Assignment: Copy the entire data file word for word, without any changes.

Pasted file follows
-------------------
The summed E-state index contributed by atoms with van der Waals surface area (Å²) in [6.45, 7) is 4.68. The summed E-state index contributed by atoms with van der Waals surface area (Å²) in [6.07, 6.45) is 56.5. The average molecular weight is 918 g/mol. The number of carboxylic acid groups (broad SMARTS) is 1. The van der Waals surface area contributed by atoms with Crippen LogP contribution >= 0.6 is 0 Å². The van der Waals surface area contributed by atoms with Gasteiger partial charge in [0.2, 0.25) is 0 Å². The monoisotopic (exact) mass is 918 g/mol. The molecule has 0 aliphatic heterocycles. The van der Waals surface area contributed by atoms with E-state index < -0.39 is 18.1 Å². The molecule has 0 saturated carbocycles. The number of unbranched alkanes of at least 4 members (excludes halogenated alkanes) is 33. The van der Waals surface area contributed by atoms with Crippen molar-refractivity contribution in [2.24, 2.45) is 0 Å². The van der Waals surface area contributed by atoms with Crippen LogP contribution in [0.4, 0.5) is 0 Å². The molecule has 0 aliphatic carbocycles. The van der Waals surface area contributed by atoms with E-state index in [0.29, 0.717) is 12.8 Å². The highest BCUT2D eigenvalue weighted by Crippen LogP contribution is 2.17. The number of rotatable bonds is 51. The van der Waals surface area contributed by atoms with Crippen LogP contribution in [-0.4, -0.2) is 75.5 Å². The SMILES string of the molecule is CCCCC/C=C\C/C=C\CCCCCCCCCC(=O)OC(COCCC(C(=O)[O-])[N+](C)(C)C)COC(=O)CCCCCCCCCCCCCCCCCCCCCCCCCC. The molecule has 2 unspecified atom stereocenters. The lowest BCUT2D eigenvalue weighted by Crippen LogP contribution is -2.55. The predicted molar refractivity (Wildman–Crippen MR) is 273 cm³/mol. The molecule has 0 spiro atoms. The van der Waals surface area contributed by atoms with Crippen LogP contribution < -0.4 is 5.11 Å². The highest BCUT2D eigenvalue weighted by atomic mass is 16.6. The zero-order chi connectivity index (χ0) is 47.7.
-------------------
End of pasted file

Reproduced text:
The summed E-state index contributed by atoms with van der Waals surface area (Å²) in [6.45, 7) is 4.68. The summed E-state index contributed by atoms with van der Waals surface area (Å²) in [6.07, 6.45) is 56.5. The average molecular weight is 918 g/mol. The number of carboxylic acid groups (broad SMARTS) is 1. The van der Waals surface area contributed by atoms with Crippen LogP contribution >= 0.6 is 0 Å². The van der Waals surface area contributed by atoms with Gasteiger partial charge in [0.2, 0.25) is 0 Å². The monoisotopic (exact) mass is 918 g/mol. The molecule has 0 aliphatic heterocycles. The van der Waals surface area contributed by atoms with E-state index < -0.39 is 18.1 Å². The molecule has 0 saturated carbocycles. The number of unbranched alkanes of at least 4 members (excludes halogenated alkanes) is 33. The van der Waals surface area contributed by atoms with Crippen molar-refractivity contribution in [2.24, 2.45) is 0 Å². The van der Waals surface area contributed by atoms with Crippen LogP contribution in [0.4, 0.5) is 0 Å². The molecule has 0 aliphatic carbocycles. The van der Waals surface area contributed by atoms with E-state index in [0.29, 0.717) is 12.8 Å². The highest BCUT2D eigenvalue weighted by Crippen LogP contribution is 2.17. The number of rotatable bonds is 51. The van der Waals surface area contributed by atoms with Crippen LogP contribution in [-0.4, -0.2) is 75.5 Å². The SMILES string of the molecule is CCCCC/C=C\C/C=C\CCCCCCCCCC(=O)OC(COCCC(C(=O)[O-])[N+](C)(C)C)COC(=O)CCCCCCCCCCCCCCCCCCCCCCCCCC. The molecule has 2 unspecified atom stereocenters. The lowest BCUT2D eigenvalue weighted by Crippen LogP contribution is -2.55. The predicted molar refractivity (Wildman–Crippen MR) is 273 cm³/mol. The molecule has 0 spiro atoms. The van der Waals surface area contributed by atoms with Crippen LogP contribution < -0.4 is 5.11 Å². The highest BCUT2D eigenvalue weighted by atomic mass is 16.6. The zero-order chi connectivity index (χ0) is 47.7.